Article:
The fourth act scene in which Eliza is in an emotional upheaval after the garden party she, Higgins and Pickering have attended is made extremely dramatic by placing her so close to the audience. We almost feel that we will be attacked by her and Higgins’ feelings finally boil over. Dressed in Charlotte Palmer-Lane’s elegant black frock (one of several outfits), Eliza has become the lady that Higgins has promised. Of course, none of this would work without the fine acting by the versatile ensemble of six, four company members and two actors new to Bedlam’s ways.
Tucker gives a magnificently nuanced and layered performance as the teacher who is neurotic, childish and intellectual by turns. Bearded and usually frowning, he is a child at heart as well as an expert in his specialty. His delivery is quick enough to make us hear his lines as if for the first time. He uses no British accent which takes some getting used to, but eventually this stops being noticeable.
He is matched by Vaishnavi Sharma as his Indian Eliza. Not only does she beautifully transition from the flower girl of the streets to a well-spoken young woman, she also changes from the cat-like woman who would rather scratch his eyes out in retaliation for a slight to a believable facsimile of a high-born lady of good society. Her timing is also impeccable and she gets all of her digs in throughout the play. As the gentlemanly and genteel Col. Pickering, Gore is to the manner born and his authentic sounding and suave English accent suggests that he was born across the pond.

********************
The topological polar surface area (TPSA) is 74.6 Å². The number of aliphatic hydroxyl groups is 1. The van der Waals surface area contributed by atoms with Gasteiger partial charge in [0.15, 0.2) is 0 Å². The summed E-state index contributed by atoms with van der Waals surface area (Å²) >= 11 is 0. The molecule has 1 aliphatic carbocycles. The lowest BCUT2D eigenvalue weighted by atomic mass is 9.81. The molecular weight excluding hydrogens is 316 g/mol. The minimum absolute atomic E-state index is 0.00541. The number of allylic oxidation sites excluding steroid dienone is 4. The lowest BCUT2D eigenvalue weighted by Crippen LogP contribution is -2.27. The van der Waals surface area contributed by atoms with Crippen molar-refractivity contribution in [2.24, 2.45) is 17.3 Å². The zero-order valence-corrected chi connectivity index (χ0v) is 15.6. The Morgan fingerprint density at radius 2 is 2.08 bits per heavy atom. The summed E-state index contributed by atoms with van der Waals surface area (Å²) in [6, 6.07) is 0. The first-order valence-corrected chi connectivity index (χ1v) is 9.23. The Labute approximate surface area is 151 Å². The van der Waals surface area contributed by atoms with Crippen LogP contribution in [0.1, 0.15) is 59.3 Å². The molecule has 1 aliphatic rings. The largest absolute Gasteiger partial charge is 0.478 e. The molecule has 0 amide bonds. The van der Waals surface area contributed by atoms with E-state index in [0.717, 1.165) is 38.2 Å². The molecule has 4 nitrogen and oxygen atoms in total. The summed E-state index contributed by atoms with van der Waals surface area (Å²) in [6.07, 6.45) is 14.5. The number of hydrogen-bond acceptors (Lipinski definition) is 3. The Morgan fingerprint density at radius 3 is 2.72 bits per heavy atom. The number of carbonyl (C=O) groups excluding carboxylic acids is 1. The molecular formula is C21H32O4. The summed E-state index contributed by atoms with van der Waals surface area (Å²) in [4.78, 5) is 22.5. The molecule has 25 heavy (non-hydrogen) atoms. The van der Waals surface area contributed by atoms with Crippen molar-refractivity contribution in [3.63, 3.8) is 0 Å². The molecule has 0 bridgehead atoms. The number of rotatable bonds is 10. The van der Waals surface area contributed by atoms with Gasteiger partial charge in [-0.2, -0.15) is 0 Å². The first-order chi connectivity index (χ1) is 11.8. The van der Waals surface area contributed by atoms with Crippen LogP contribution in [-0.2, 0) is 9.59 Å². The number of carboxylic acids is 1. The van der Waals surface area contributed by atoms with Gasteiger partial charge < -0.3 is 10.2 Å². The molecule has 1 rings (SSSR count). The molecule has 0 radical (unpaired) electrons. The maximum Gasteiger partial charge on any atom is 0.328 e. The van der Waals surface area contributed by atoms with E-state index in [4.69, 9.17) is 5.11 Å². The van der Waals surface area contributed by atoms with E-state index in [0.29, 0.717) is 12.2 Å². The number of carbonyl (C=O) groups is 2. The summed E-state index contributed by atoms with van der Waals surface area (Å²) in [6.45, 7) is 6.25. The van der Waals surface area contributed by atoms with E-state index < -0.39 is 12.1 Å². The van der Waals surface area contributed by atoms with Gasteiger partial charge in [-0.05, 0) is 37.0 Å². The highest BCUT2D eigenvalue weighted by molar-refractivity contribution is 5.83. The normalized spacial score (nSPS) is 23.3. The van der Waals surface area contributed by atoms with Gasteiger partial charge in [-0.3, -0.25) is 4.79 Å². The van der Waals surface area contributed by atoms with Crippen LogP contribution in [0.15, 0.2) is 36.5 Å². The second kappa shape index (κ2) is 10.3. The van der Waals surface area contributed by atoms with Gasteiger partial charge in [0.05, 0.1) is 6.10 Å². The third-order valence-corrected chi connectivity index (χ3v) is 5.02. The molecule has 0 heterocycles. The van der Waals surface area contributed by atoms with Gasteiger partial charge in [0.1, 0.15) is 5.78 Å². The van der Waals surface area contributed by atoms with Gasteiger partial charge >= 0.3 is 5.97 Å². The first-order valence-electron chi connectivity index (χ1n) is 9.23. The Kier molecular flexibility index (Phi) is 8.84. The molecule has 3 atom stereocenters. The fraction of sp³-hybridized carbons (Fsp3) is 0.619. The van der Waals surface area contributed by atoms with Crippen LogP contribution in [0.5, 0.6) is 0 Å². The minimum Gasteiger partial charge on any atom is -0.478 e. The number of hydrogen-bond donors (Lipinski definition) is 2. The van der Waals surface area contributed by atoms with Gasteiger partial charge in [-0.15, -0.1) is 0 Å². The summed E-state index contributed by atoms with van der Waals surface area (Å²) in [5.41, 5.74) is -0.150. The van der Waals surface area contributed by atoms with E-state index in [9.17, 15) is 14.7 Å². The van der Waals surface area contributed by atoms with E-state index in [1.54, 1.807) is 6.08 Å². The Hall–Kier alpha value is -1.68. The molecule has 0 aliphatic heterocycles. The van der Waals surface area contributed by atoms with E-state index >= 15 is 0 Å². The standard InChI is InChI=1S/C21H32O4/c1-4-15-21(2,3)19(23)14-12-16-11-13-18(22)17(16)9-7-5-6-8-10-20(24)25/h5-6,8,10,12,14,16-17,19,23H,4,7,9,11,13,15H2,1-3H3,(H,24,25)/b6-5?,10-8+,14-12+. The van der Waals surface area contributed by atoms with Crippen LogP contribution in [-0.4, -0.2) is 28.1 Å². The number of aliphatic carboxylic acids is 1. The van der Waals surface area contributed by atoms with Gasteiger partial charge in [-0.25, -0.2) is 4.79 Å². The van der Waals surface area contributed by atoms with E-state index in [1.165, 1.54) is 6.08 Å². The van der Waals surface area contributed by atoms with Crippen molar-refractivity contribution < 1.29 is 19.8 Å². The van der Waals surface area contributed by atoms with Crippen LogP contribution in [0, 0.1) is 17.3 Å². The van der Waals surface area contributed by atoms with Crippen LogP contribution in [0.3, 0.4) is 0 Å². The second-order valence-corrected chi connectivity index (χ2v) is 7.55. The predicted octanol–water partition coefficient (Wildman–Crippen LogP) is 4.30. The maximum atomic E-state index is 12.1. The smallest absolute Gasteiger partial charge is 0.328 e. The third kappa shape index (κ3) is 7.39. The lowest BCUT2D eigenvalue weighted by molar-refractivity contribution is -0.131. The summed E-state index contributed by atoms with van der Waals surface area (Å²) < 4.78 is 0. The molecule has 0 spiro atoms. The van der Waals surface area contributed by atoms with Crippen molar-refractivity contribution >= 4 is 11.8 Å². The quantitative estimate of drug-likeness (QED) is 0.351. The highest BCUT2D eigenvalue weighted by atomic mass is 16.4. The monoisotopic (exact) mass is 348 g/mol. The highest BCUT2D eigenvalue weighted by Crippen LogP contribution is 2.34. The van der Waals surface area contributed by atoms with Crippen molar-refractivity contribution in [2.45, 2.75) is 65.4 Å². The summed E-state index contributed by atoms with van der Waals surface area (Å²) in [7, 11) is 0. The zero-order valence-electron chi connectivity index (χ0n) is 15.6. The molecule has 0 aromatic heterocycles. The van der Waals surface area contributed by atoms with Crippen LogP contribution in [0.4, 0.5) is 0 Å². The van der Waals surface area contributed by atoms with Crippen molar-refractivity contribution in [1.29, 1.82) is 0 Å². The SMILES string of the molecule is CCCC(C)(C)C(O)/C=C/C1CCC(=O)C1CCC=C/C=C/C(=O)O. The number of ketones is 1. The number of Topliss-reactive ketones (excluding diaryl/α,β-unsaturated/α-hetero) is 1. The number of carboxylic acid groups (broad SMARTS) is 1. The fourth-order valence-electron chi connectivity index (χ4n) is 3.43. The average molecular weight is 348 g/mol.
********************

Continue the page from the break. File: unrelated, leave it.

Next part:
Lewis has a field day playing the supercilious and patrician Mrs. Higgins who is continually telling her son off, and makes Freddy Eynsford-Hill a bit less foppish than usual. As Eliza’s father, a “member of the deserving poor,” Rajesh Bose is a suave con-artist who finds the table turns against him in the play’s final scene. Like Ms. Sharma’s Eliza, his Indian Alfred Doolittle fits right into Shaw’s overall scheme. In her three separate roles, Ms. Capper demonstrates that all three are disapproving in different ways.
Eric Tucker’s Bedlam production of Shaw’s Pygmalion is a mesmerizing evening in the theater. Even reducing the cast to six and with the elimination of any and all intermissions in this five act play, the evening seems to go by in a moment. Aside from the combining of roles, some of the lines have been cut or tweaked a bit but the uninitiated will not even notice. The real beauty of the production which is Bedlam’s mission is to reinvent an old chestnut to seem like new again. In this, they have succeeded beyond one’s wildest expectations. Shaw’s 1914 comedy gleams like new.
Bedlam’s Pygmalion (through April 22, 2018)
Sheen Center for Thought & Culture, 18 Bleecker Street, in Manhattan
For tickets, call 866-811-4111 or visit http://www.sheencenter.org
Running time: two hours and 15 minutes without an intermission